Archive for January, 2008

Teenage Drama Queen is Redundant – Twice

Sunday, January 27th, 2008

Now that I have a teenage daughter, I’ve been trying to put her mood swings in the context of the way I acted when I was 15. I’m quite sure I wasn’t an overly emotional teenager; my mother would have killed me. She had already raised two “emo” daughters and had no patience for anyone else in the family “pulling a Tallulah” as my father called it. This phrase came from Tallulah Bankhead, a 1940’s movie actress who my father considered the epitome of a “drama queen.”

So even though I had witnessed the tears and fears of two older sisters during their high school years, I thought that my daughter would be more like me and keep her emotions on the inside. But as a very wise person recently told me, in a healthy family all feelings are tolerated. I’ll take that as encouragement that we’re on the right track as parents because she certainly doesn’t hold back any of what’s going on inside her when the pressure of school, friends, and activities becomes overwhelming. It spills out like a tsunami of emotion. As parents, it can be hard at those times to keep our footing and not get swept away by the waves of despair.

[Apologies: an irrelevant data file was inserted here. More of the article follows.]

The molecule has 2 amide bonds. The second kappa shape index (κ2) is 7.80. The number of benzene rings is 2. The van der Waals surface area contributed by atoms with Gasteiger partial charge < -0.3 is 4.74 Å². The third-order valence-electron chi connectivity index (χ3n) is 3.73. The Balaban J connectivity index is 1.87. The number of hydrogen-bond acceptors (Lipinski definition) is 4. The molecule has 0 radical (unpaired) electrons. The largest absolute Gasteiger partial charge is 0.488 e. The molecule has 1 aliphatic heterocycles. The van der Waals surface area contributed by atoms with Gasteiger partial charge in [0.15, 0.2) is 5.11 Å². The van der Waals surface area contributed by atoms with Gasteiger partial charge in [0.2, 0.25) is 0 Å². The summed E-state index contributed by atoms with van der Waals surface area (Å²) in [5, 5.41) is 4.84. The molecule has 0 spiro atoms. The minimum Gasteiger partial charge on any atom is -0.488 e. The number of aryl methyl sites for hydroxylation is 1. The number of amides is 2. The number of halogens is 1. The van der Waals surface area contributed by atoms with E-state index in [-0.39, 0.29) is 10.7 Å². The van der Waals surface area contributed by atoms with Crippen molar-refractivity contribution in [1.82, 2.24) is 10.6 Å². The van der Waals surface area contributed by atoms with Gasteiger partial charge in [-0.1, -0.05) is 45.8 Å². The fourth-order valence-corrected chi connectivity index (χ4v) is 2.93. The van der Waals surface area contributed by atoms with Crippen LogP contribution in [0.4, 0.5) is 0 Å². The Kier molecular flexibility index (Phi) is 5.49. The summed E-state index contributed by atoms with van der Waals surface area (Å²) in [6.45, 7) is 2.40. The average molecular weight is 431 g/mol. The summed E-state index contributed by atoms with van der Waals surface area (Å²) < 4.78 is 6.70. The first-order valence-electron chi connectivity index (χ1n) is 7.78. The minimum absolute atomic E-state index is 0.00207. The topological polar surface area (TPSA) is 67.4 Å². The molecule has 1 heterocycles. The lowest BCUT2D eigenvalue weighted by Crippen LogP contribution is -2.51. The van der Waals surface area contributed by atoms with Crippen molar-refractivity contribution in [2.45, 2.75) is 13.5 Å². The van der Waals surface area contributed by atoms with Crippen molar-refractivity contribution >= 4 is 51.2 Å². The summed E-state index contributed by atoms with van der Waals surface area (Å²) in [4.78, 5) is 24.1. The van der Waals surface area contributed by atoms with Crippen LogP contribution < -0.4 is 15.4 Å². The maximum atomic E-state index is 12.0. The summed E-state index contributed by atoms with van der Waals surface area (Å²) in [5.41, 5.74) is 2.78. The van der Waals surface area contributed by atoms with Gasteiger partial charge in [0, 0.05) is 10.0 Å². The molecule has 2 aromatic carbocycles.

Like this past Saturday, Steve and I were out running errands when we got a call from Valerie that one of her friends had called to invite her to go shopping. The friend’s mom was going to drive several of them to the mall so they could all shop for dresses to the Valentine’s Day dance. This would seem like a straightforward question, but after a few minutes on the phone with Valerie, the whole issue looked like a pile of tangled yarn.

“That sounds fun, why don’t you go?” I suggested. “But I’m too tired and I have too much homework.” So the next logical response from me was, “Ok, then why don’t you stay home?” “But I’m always the one who can’t go because I’ve got homework, gymnastics or I’m too tired. I can never do anything fun.” “Then why don’t you go?” “But what if I go and I don’t have fun?” “It might do you good to get out of yourself, so why don’t you go.” “But I’m too tired and have too much homework.” Followed by heavy sobbing.